Whether the Black Cats' clutch of new faces, including Italy international Emanuele Giaccherini, US international Jozy Altidore and former Lazio defender Modibo Diakite, can gel as a team remains to be seen. But they now have genuine strength in depth, which puts them in a far healthier position than Newcastle.
Owner Mike Ashley should draft in a new director of football and focus on bringing quality signings to St James' Park, before it's too late.
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For a team that was in Ligue 2 this time last year, it’s an incredible amount of money.
Being owned by Russian billionaire Dmitry Rybolovlev helps, as does the added bonus of being situated in a tax haven.
The French side's big spending has been described as making a mockery of UEFA's Financial Fair Play regulations, which cannot be enforced on a team playing outside of European competition, as seen here on Goal.com.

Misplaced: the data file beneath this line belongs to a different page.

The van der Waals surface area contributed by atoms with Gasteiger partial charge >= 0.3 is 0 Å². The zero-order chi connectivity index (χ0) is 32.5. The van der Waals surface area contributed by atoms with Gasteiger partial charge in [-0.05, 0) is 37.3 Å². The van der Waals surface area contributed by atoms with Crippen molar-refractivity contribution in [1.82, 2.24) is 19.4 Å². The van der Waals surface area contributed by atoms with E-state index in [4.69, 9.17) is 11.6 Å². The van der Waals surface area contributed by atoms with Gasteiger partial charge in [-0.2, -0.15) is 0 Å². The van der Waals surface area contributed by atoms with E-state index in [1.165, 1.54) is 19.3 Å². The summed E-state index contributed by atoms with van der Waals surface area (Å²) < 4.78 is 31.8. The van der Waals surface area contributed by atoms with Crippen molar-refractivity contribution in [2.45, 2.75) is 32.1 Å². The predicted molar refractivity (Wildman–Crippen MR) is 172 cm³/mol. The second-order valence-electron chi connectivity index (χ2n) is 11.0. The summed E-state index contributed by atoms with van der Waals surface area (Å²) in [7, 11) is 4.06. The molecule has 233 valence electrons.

Monaco's emergence as a serious contender to win Ligue 1 and take part in future Champions League campaigns has not gone down well in France. The club, managed by Claudio Ranieri, can offer huge tax-free salaries and do not have to pay the same taxes to Ligue 1, as clubs who are based in France.
Currently based in the tax haven of Monte Carlo, the football club have to relocate their headquarters and tax base to France by June 2014, or they will face suspension from Ligue 1, as reported by BBC News, who say:
The resentment felt by other clubs comes against the backdrop of the prospect of the introduction of a 75 percent tax rate on individual annual incomes in France exceeding 1m euros (£860,000), including those of footballers.
Monaco have been to court to fight the decision, as seen in the Guardian, but so far no agreement has been reached and will not be made until next season, unless a compromise is hashed out before then.